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Mothball aerial fire truck to save $1.1M annually
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The day of reckoning is about to arrive.

April revenue figures together with cost recovery strategies and cuts being put in place will give Manteca municipal leaders a clear picture of the bottom line. Depending upon those figures, Manteca may need to cut anywhere from $2 million to $4 million by July 1 to balance the 2009-10 budget.

Unless something gives – employee group wage and benefit concessions at least on a temporary basis – the stage will be set for the declaring of a fiscal emergency that could suspend contracts for the duration.

This is something the Manteca Firefighters Association may want to avoid at all costs.

The reason is simple. Three-man staffing of fire engines was conceded by the city in the current contract. Instead of two-man staffing being the minimum with three-man preferable – which arguably would have been the right language that should have been in the contract – the city incurs $500,000 in overtime now for firefighters when training conflicts or there is an illness.

In an emergency fiscal situation, going back to two-man staffing would save taxpayers over $1.1 million a year in straight benefits and salary. Add overtime avoidance and you are pushing $1.6 million. Would it be an ideal situation? No. Would it work? Yes.

The city could also elect to put its $1 million, 100-foot aerial platform truck on ice a year to reduce manpower by nine positions needed to staff it 24-7. That would be a savings of over $1.1 million annually without any change in the current level of service.

Combine that with two-man engines, and the savings would balloon to around $2.6 million.

No one is picking on the fire department.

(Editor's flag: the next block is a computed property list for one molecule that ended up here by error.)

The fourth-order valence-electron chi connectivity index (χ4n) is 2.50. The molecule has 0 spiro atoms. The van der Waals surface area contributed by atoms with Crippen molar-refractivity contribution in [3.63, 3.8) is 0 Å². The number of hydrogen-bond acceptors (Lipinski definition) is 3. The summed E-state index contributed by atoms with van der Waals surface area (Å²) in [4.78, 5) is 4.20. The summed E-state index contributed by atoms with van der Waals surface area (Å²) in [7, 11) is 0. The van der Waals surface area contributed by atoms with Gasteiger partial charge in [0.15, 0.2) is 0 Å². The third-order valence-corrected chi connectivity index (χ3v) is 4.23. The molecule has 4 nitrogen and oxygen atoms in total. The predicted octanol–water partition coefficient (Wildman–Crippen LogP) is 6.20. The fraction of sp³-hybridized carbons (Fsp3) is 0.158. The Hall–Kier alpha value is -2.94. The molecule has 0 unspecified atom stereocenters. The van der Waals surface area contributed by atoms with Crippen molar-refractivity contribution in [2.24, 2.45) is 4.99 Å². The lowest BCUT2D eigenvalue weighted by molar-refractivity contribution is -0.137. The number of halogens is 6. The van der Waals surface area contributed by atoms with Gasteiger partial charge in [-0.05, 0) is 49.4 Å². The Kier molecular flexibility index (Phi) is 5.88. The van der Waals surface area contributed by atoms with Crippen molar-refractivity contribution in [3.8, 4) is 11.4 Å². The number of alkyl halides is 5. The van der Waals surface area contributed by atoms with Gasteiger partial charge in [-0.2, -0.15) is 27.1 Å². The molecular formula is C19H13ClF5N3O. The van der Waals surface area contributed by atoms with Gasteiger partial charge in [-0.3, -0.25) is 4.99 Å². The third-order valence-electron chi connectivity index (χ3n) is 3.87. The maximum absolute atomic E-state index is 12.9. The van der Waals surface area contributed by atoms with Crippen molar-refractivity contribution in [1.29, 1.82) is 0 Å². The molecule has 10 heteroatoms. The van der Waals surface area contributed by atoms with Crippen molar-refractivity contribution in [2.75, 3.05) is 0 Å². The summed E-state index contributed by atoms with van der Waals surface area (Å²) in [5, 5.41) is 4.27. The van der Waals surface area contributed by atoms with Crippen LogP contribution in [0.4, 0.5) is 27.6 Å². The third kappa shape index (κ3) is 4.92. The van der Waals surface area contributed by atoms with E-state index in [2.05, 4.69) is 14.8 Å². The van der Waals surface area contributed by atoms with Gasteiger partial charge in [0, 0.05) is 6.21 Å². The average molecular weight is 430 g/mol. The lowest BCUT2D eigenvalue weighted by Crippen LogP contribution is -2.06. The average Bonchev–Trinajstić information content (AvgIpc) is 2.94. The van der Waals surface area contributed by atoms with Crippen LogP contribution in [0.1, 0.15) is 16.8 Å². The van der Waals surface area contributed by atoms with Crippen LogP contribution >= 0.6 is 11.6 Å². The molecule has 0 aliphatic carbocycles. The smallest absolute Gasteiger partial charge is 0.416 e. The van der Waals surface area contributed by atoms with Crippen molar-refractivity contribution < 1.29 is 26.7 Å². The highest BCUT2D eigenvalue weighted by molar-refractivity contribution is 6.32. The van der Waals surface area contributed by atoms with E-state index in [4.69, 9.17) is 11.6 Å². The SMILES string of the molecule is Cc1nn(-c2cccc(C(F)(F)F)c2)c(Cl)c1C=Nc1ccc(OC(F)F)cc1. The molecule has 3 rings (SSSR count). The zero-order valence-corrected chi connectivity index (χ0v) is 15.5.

The fire department handled 4,823 calls in 2008. Of those, 3,120 were medical emergencies of which two-man staffing would-be more than adequate especially given the fact Manteca District Ambulance is rolling a two-man crew as well. There were 601 service calls for which two-man staffing would be fine. There were 832 other emergencies. Fire calls came to 270 of which many were brush fires, dumpster fires or vehicle fires that two-man departments like Lathrop Manteca Fire Department handle with relative ease.

Yes, there is a federal standard reaquiring three men on scene before someone enters a burning building. City protocol now dispatches at least two engines to a structure fire. The first engine could have a firefighter assess the situation and be prepared to enter when additional manpower arrives.

Three-man staffing is better than two and four-man staffing is even better just as two-man patrol units would be better than just having one police officer in a car at any given time.

The only big places left for cuts in a general fund budget where 85 percent of the costs are labor-related are the fire and parks departments.

Manteca Police already has 14 support and front-line positions vacant. The police are getting perilously close to the minimum funding level dictated in the voter approved Measure M public safety half cent sales tax back in 2006.

The department’s overtime is unpredictable. If the lead officer in a major crime is nearing OT, they don’t simply tell the victim sorry that they’ve got to clock out. The other real big OT killer are court dates. Shifting personnel doesn’t do the trick either as many cops work graveyard or swing and have a court appointment during the day.

They have to go to court on their days off typically and sit until such time the judge is ready. The city could simply only send cops to felony cases but that would open them for contempt of court charges.

You could also eliminate the entire parks maintenance staffing that’s in the general fund and still not be able to plug the deficit.

This brings us back to the fire department.

It would be wise for them to take the bull by the horns and push for dropping the aerial fire truck staffing for at least the next fiscal year. That gives a quick, relatively painless $1.1 million in savings.

Then it would behoove employee groups acting in concert to determine if suspending retirement contributions for a year to some degree or salary rollbacks would do the trick coupled with mothballing the aerial fire truck for a year.

If they don’t and a fiscal emergency is declared, the Manteca City Council is completely in control of all the marbles.